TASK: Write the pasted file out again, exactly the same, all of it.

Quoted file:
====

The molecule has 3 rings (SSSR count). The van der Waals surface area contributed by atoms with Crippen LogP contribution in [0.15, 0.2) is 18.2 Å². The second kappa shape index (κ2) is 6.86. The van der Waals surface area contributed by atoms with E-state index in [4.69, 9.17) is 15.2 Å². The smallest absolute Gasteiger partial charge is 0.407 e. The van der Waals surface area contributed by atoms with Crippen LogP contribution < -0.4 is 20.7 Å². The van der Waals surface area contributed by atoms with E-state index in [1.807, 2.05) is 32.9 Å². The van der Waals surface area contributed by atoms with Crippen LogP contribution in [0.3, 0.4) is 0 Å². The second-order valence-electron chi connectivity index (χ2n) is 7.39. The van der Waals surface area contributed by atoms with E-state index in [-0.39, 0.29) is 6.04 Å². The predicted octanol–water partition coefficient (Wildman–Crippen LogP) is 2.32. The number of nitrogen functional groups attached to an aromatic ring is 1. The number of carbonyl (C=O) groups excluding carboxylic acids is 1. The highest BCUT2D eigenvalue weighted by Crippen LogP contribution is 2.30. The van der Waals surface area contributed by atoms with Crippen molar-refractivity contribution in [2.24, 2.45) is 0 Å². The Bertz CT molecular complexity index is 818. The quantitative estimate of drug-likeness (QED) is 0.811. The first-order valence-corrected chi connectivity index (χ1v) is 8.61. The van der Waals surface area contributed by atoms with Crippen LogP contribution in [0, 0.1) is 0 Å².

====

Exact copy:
The molecule has 3 rings (SSSR count). The van der Waals surface area contributed by atoms with Crippen LogP contribution in [0.15, 0.2) is 18.2 Å². The second kappa shape index (κ2) is 6.86. The van der Waals surface area contributed by atoms with E-state index in [4.69, 9.17) is 15.2 Å². The smallest absolute Gasteiger partial charge is 0.407 e. The van der Waals surface area contributed by atoms with Crippen LogP contribution < -0.4 is 20.7 Å². The van der Waals surface area contributed by atoms with E-state index in [1.807, 2.05) is 32.9 Å². The van der Waals surface area contributed by atoms with Crippen LogP contribution in [0.3, 0.4) is 0 Å². The second-order valence-electron chi connectivity index (χ2n) is 7.39. The van der Waals surface area contributed by atoms with E-state index in [-0.39, 0.29) is 6.04 Å². The predicted octanol–water partition coefficient (Wildman–Crippen LogP) is 2.32. The number of nitrogen functional groups attached to an aromatic ring is 1. The number of carbonyl (C=O) groups excluding carboxylic acids is 1. The highest BCUT2D eigenvalue weighted by Crippen LogP contribution is 2.30. The van der Waals surface area contributed by atoms with Crippen molar-refractivity contribution in [2.24, 2.45) is 0 Å². The Bertz CT molecular complexity index is 818. The quantitative estimate of drug-likeness (QED) is 0.811. The first-order valence-corrected chi connectivity index (χ1v) is 8.61. The van der Waals surface area contributed by atoms with Crippen LogP contribution in [0, 0.1) is 0 Å².